We don’t want your kind here


It’s an article of faith among book lovers, readers and writers that we should at all times and in all places support independent booksellers. I always have. I have gone way out of my way to buy my Harry Potters from indie stores, preferably members of the Association of Booksellers for Children, of which I am a member. When I lived in Nashville and when I go to Memphis, I never go to a chain bookstore. Why should I when the fabulous Davis-Kidd is available for browsing and brunching?

But I have to say, I have had some bad experiences with indies in our nation’s capital. My most recent is the third so far with a venerable indie chain here. I’ll describe all three because this is illustrative of why the chains are gobbling up the indies without even a large belch. I went into a branch of the indie which shall be nameless, looked around in fiction, saw nothing but new releases. I was looking for The Prime Minister by Anthony Trollope. I go to the desk and ask if they have it. Young fresh-faced boy says, “Oh, yeah, I think we have that.” He looks on the computer for a while and then says, “Oh, no, we wouldn’t have a book like that.”

Like what? Old? Long?

“We could order it.”

Only a few weeks before I had gone into the same store looking for The Two Towers. Now come on, what bookstore would not stock all three titles of The Lord of the Rings? I didn’t even ask that time because I was so annoyed, and desperate because I had apparently packed the middle volume and sent it with the POD to Nashville (we are trying to move). I needed it so bad I knew I’d be going to Borders on my way home from work since I’d struck out at the indie-bendie. What’s the point of dissing them for being lame?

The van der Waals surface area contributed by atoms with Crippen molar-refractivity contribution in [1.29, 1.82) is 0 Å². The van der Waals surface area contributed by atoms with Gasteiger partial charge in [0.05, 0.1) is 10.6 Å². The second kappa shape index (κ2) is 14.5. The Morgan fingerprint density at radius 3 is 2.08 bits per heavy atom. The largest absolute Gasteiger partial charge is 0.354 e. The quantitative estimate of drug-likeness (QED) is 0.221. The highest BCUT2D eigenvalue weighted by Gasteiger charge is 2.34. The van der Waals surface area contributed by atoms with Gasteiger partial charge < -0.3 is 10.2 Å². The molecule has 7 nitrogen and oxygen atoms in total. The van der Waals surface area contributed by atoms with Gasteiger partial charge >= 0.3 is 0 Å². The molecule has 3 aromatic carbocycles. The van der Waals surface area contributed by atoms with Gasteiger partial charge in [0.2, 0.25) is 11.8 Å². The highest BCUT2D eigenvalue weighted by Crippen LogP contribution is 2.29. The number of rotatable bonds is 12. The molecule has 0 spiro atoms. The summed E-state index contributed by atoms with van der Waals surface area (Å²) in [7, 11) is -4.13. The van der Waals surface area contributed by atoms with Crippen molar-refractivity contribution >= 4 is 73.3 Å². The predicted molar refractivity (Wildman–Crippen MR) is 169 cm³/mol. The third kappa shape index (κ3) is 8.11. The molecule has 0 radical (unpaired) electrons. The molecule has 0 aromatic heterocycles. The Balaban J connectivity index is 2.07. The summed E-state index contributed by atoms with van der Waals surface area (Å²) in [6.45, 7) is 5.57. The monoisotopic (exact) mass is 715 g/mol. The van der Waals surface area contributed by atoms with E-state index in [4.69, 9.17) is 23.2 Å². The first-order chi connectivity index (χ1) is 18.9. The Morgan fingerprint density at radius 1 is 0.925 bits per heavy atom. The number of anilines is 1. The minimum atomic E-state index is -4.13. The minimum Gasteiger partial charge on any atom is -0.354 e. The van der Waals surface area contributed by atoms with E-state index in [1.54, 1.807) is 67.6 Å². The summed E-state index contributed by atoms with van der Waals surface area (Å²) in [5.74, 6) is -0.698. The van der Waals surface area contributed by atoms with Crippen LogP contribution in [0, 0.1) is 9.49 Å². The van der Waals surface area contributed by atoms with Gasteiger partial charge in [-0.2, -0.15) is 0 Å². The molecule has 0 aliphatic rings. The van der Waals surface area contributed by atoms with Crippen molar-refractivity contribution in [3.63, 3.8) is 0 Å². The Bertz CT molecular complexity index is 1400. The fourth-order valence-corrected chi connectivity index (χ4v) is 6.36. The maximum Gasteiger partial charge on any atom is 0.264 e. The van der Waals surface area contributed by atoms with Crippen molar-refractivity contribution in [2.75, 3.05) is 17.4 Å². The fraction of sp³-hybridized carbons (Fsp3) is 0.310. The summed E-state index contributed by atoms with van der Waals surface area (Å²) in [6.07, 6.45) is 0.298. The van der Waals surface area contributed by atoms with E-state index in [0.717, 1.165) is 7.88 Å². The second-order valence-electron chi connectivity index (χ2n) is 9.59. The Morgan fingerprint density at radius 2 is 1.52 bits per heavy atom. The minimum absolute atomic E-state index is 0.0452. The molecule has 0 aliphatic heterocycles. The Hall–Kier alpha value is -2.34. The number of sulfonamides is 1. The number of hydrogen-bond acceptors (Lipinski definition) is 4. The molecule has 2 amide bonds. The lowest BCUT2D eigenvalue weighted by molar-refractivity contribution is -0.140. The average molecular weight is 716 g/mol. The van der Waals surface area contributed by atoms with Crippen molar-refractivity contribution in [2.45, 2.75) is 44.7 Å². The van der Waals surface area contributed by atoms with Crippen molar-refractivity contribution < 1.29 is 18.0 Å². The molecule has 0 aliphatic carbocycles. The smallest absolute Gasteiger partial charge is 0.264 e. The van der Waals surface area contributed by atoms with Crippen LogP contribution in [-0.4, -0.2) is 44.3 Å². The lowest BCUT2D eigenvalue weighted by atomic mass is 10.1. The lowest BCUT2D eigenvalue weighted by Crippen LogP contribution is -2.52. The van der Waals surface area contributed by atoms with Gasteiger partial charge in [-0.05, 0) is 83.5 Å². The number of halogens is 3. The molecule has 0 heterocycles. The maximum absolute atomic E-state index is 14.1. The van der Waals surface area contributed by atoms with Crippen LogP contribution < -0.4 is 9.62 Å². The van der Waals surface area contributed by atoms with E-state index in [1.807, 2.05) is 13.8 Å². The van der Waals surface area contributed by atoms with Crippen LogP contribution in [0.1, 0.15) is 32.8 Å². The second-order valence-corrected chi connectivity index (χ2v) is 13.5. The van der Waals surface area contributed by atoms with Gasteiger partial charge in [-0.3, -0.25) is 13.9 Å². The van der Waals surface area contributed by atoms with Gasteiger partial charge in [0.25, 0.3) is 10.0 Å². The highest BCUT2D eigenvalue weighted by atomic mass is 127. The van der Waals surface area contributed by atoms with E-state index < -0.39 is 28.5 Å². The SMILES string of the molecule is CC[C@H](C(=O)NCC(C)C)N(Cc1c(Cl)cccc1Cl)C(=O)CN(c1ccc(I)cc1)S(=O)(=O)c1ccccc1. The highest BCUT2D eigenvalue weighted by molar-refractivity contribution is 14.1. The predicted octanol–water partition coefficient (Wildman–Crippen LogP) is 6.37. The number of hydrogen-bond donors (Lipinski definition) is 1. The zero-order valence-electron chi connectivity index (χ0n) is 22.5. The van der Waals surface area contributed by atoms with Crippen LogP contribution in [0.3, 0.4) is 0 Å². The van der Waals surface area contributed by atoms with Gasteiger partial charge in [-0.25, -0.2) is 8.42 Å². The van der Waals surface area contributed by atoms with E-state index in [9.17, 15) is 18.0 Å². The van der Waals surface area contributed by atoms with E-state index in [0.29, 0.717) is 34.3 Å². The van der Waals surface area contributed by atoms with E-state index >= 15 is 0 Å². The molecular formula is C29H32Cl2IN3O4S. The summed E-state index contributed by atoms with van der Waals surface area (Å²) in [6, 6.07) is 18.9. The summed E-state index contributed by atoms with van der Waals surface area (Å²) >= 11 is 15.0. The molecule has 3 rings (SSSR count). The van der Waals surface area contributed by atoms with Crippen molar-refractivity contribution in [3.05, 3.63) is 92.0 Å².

And I remembered that a couple of years ago at a different branch of this indie store, I went in (see I always go to the indie first) to get the third volume of Jeanne DuPrau’s trilogy that begins with City of Ember. The name of the third volume is Prophet of Yonwood, and I didn’t remember the name exactly, but I knew the author. So it’s not on the shelf. I ask. A lady looks it up. (I should mention that both she and the young man were faintly condescending, but not as bad as the premiere indie in DC, Politics and Prose, where I have always been treated like a bug if I ask a question.) She allows as how it is not yet released. “Humm. I’m sure it’s out,” I said. “Oh, no, dear (subtext, you stupid twit),” she says. So I went that same day to Barnes & Noble and picked one up from the stack on the table display outside the children’s department.

With all this history, I told the fresh-faced snot never mind. But as I left and stood in the hot sun outside, I thought again of how stressed and threatened independent bookstores are and how much poorer my life would be without them, and I went back and asked him, “How long would it take to order it?” He looked at me, vaguely. “Trollope,” I reminded him. Who can expect anyone to remember something that happened, oh, less than a minute ago? “The Prime Minister.” With a faint air of annoyance he goes back to the computer. Finally, he looks up. “I don’t know. Maybe by the end of the week. Maybe a couple of weeks.”

“No thanks.”

By the way, I checked and they still didn’t have The Two Towers.

In fairness, the Borders on 18th and L that I went to the next day didn’t have it either, but they had a pretty good selection of Trollope and I got The Eustace Diamonds instead. Tonight, in fact, I’m heading to the Borders in Silver Spring to see if they have it.

It’s really sad. That very week the Post had a story that this indie is closing some of its branches to avoid bankruptcy. I don’t want it to go out of business, but if an indie won’t provide better customer service than a mega-chain, maybe it should close up and go home.

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